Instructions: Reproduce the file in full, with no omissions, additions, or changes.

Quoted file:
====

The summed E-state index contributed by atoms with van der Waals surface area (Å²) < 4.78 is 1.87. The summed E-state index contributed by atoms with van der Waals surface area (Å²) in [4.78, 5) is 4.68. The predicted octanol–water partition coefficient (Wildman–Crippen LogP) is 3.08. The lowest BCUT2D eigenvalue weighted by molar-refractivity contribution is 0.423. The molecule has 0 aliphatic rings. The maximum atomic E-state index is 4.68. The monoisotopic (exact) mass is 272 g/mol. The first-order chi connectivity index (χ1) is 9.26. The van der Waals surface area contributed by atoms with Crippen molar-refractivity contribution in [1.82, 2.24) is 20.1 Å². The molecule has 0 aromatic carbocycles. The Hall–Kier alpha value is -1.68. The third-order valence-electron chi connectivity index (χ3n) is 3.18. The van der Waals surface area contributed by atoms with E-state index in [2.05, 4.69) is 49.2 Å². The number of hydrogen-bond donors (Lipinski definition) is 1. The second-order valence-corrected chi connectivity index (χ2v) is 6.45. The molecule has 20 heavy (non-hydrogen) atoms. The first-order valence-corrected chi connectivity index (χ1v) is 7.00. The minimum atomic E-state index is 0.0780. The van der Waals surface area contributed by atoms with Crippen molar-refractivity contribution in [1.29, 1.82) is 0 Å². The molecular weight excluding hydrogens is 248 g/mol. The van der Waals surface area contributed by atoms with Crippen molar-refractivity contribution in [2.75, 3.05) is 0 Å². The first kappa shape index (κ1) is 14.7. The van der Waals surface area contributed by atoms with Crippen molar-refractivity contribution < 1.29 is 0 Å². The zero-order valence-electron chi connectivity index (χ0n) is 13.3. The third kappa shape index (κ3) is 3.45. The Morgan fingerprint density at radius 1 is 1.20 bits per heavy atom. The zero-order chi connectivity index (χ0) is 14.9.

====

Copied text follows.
The summed E-state index contributed by atoms with van der Waals surface area (Å²) < 4.78 is 1.87. The summed E-state index contributed by atoms with van der Waals surface area (Å²) in [4.78, 5) is 4.68. The predicted octanol–water partition coefficient (Wildman–Crippen LogP) is 3.08. The lowest BCUT2D eigenvalue weighted by molar-refractivity contribution is 0.423. The molecule has 0 aliphatic rings. The maximum atomic E-state index is 4.68. The monoisotopic (exact) mass is 272 g/mol. The first-order chi connectivity index (χ1) is 9.26. The van der Waals surface area contributed by atoms with Crippen molar-refractivity contribution in [1.82, 2.24) is 20.1 Å². The molecule has 0 aromatic carbocycles. The Hall–Kier alpha value is -1.68. The third-order valence-electron chi connectivity index (χ3n) is 3.18. The van der Waals surface area contributed by atoms with E-state index in [2.05, 4.69) is 49.2 Å². The number of hydrogen-bond donors (Lipinski definition) is 1. The second-order valence-corrected chi connectivity index (χ2v) is 6.45. The molecule has 20 heavy (non-hydrogen) atoms. The first-order valence-corrected chi connectivity index (χ1v) is 7.00. The minimum atomic E-state index is 0.0780. The van der Waals surface area contributed by atoms with Crippen molar-refractivity contribution in [1.29, 1.82) is 0 Å². The molecular weight excluding hydrogens is 248 g/mol. The van der Waals surface area contributed by atoms with Crippen molar-refractivity contribution in [2.75, 3.05) is 0 Å². The first kappa shape index (κ1) is 14.7. The van der Waals surface area contributed by atoms with Crippen molar-refractivity contribution < 1.29 is 0 Å². The zero-order valence-electron chi connectivity index (χ0n) is 13.3. The third kappa shape index (κ3) is 3.45. The Morgan fingerprint density at radius 1 is 1.20 bits per heavy atom. The zero-order chi connectivity index (χ0) is 14.9.